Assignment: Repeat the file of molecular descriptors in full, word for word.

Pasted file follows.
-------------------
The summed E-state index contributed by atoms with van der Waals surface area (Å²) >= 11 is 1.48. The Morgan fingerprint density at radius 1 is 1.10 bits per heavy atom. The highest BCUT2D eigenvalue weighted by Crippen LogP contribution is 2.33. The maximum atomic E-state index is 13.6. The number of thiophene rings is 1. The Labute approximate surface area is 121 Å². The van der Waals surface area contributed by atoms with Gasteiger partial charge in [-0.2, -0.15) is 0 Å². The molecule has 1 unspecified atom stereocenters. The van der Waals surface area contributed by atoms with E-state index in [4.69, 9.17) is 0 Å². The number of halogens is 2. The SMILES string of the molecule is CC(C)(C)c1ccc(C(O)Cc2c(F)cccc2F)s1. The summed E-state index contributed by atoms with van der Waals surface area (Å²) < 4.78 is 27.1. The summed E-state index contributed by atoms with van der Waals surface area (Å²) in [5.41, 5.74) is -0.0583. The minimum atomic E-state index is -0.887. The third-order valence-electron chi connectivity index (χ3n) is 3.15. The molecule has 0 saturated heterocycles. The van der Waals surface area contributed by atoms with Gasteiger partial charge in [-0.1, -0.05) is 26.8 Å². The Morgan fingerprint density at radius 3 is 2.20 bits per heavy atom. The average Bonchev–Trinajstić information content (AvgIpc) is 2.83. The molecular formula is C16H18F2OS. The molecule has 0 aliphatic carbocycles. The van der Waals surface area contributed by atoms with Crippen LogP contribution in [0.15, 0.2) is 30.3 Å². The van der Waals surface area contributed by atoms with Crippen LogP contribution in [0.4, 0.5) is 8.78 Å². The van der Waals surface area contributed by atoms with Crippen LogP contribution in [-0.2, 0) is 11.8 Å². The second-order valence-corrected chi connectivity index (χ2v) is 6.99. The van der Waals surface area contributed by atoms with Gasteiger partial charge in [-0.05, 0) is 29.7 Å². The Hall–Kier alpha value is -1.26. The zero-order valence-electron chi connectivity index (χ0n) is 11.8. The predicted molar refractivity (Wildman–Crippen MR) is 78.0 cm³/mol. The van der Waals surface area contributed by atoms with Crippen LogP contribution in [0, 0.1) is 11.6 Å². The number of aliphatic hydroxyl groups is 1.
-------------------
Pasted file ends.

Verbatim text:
The summed E-state index contributed by atoms with van der Waals surface area (Å²) >= 11 is 1.48. The Morgan fingerprint density at radius 1 is 1.10 bits per heavy atom. The highest BCUT2D eigenvalue weighted by Crippen LogP contribution is 2.33. The maximum atomic E-state index is 13.6. The number of thiophene rings is 1. The Labute approximate surface area is 121 Å². The van der Waals surface area contributed by atoms with Gasteiger partial charge in [-0.2, -0.15) is 0 Å². The molecule has 1 unspecified atom stereocenters. The van der Waals surface area contributed by atoms with E-state index in [4.69, 9.17) is 0 Å². The number of halogens is 2. The SMILES string of the molecule is CC(C)(C)c1ccc(C(O)Cc2c(F)cccc2F)s1. The summed E-state index contributed by atoms with van der Waals surface area (Å²) < 4.78 is 27.1. The summed E-state index contributed by atoms with van der Waals surface area (Å²) in [5.41, 5.74) is -0.0583. The minimum atomic E-state index is -0.887. The third-order valence-electron chi connectivity index (χ3n) is 3.15. The molecule has 0 saturated heterocycles. The van der Waals surface area contributed by atoms with Gasteiger partial charge in [-0.1, -0.05) is 26.8 Å². The Morgan fingerprint density at radius 3 is 2.20 bits per heavy atom. The average Bonchev–Trinajstić information content (AvgIpc) is 2.83. The molecular formula is C16H18F2OS. The molecule has 0 aliphatic carbocycles. The van der Waals surface area contributed by atoms with Crippen LogP contribution in [0.15, 0.2) is 30.3 Å². The van der Waals surface area contributed by atoms with Crippen LogP contribution in [0.4, 0.5) is 8.78 Å². The van der Waals surface area contributed by atoms with Crippen LogP contribution in [-0.2, 0) is 11.8 Å². The second-order valence-corrected chi connectivity index (χ2v) is 6.99. The van der Waals surface area contributed by atoms with Gasteiger partial charge in [-0.05, 0) is 29.7 Å². The Hall–Kier alpha value is -1.26. The zero-order valence-electron chi connectivity index (χ0n) is 11.8. The predicted molar refractivity (Wildman–Crippen MR) is 78.0 cm³/mol. The van der Waals surface area contributed by atoms with Crippen LogP contribution in [0, 0.1) is 11.6 Å². The number of aliphatic hydroxyl groups is 1.